Grilling Season and the Risk of More Fires U.S. Home Fires Involving Grills

According to reports put out by the National Fire Protection Association (NFPA), the amount of home structure and outdoor fires involving grills (which include hibachis or barbecues) has been on the rise. Since the increase, it goes hand and hand that the direct property damage caused by fires involving grills is also on the rise. If we look at reports covering 2007 to 2011 and compare them to reports covering 2014 to 2018, you will notice that the amount of direct property damages have increased by $53 million dollars annually.

During 2014 to 2018, the US fire departments responded to an estimated average of 10,600 home structure and outdoor fires involving grills each year. These fires caused an average of 10 civilian deaths, 160 civilian injuries, and $149 million in direct property damage annually.

During 2007-2011, the US fire departments responded to an estimated average of 8,800 home1 fires involving grills, hibachis, or barbecues per year. These fires caused an average of of 10 civilian deaths, 140 reported civilian injuries, $96 million in direct property damage.

While nearly half of the people who grill do it year-round, July is the peak month for grill fires followed by May, June and August. Close to half of all injuries involving grills are due to thermal burns. In many grill fires, the grill had not been cleaned. To prevent fires, keep the grill clean. Leaks or breaks were also a factor in reported grill fires. In some cases, Ignition of something that could catch fire was too close to the grill or home structure fires were a result of the grill being too close to the house. Position the grill away from the home and from other things that can burn. It’s also good advice to have a fire-extinguished within reaching distance at all time. Cooking requires attention, and barbecuing is no exception.

Bon appetit, but be sure to do it safely.

Protecting Yourself on The Job Site During Flu Season

Here are a few tips to consider for protecting yourself and others while working on the job site during flu season. These tips don’t guarantee you won’t get sick, but they do reduce your chances and create a healthier work environment for everyone.

Start practicing these things regularly year-round for them to become routine, turn into good habits, and best practices for a healthier work environment. If you only do these things when you just learn about a flu outbreak, it might already be too late.

The goal is to help reduce interruptions to the work place and in doing so, you will be looking out for the well-being of other employees and your community (by doing your part in preventing further spread of the flu / virus).

While working onsite, consider and practice the following:

Stay home if you are sick and communicate your status.
Stay home if you are sick. Talk with your doctor about things you should be monitoring and discuss a reasonable date to return to work. Make sure you are communicating your current situation and your progress with your employee so that they can schedule projects appropriately. Review your sick leave policies from your employer and your state to reduce your fear of any reprisals. While home, limit your interactions with your roommate(s), family members, etc. Make sure you sanitize common areas in hopes of containing the flu / virus and avoid touching your nose, mouth, and eyes.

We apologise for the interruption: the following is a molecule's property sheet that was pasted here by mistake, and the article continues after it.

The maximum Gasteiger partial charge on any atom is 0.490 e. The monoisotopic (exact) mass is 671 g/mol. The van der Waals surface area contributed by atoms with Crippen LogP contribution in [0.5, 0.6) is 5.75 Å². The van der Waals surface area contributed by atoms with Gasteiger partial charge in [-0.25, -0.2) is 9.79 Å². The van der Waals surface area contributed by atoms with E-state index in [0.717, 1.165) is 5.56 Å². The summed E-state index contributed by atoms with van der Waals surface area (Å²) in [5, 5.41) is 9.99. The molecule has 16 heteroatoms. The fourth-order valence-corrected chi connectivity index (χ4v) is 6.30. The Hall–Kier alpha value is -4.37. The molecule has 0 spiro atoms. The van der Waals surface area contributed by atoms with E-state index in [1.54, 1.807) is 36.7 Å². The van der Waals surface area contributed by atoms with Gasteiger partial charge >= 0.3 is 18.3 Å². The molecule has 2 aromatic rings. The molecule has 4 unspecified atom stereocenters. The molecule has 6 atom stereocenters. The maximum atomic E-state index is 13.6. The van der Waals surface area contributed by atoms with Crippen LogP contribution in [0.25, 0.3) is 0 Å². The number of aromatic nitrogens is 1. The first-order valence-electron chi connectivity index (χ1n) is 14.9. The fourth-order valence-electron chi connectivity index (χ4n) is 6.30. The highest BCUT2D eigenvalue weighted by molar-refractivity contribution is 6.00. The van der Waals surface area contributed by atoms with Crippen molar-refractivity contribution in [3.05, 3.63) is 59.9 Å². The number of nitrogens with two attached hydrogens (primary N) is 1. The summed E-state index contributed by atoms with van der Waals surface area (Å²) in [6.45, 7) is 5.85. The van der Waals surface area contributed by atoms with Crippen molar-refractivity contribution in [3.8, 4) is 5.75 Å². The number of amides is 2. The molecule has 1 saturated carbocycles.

Do not share tools.
If it is necessary to share tools, wipe them down with a disinfectant wipe before handing them back. If you use a rag and alcohol to rub things down, make sure the rag has different colors on each side or mark one side to indicate a clean side to touch and a dirty side to wipe. After each day, the rag should be put aside to wash and a new rag used the following day.

Avoid job site water coolers.
Some public and private facilities have drinking fountains that also offer water bottle fill up stations. The water bottle fill up station has a sensor that detects your water bottle and starts pouring water. You don’t touch anything which reduces the spread of germs.

The only way to get water from a work site water cooler is by touching the push button to release water. Think about how many different crews can be working on a job site using that cooler and touching the release button. Bring your own water supply and plenty of it each day.

Leave doors open.
If possible, leave doors open to reduce touching the door knobs. This isn’t always possible so wiping down the handles throughout the day and washing your hands with either soap and water or a good hand sanitize will help.

Where gloves and face masks.
You may already be using cloves and face masks for safety reasons, but inspect them regularly for wear and tears. Replace them as soon as they need to be replaced and consider upgrading to stronger gloves and face masks.

Office workers.
Dedicate one office staff member to answer phone calls, collect mail, etc. and if possible, other staff members work from home (clean /disinfect the office and home office regularly).

Have supplies delivered rather than picking them up. Use other forms of payment rather than cash, such as; credit card, smart phone payment apps, etc.

Take the stairs when possible and avoid elevators. Even though most elevators are ventilated, a cough can spread fast especially in a small closed space. You also want to reduce touching common buttons to call for the elevator and select your floor.

Other Considerations
Get up to date information from reliable sources like the CDC and your state health department. Share useful information and tips and make sure you are not communicating wrong information.

A touchy subject is vaccinations, but something to consider.

Consider how you should be greeting people (smile, hand wave, elbow bump, fist bump, handshakes, hug, kiss, etc).

Try not to stand to close to people during conversation and cough into your elbows.

Wash your hands regularly throughout the day with soap and water or a good hand sanitize product.

Stay hydrated, preferably with water.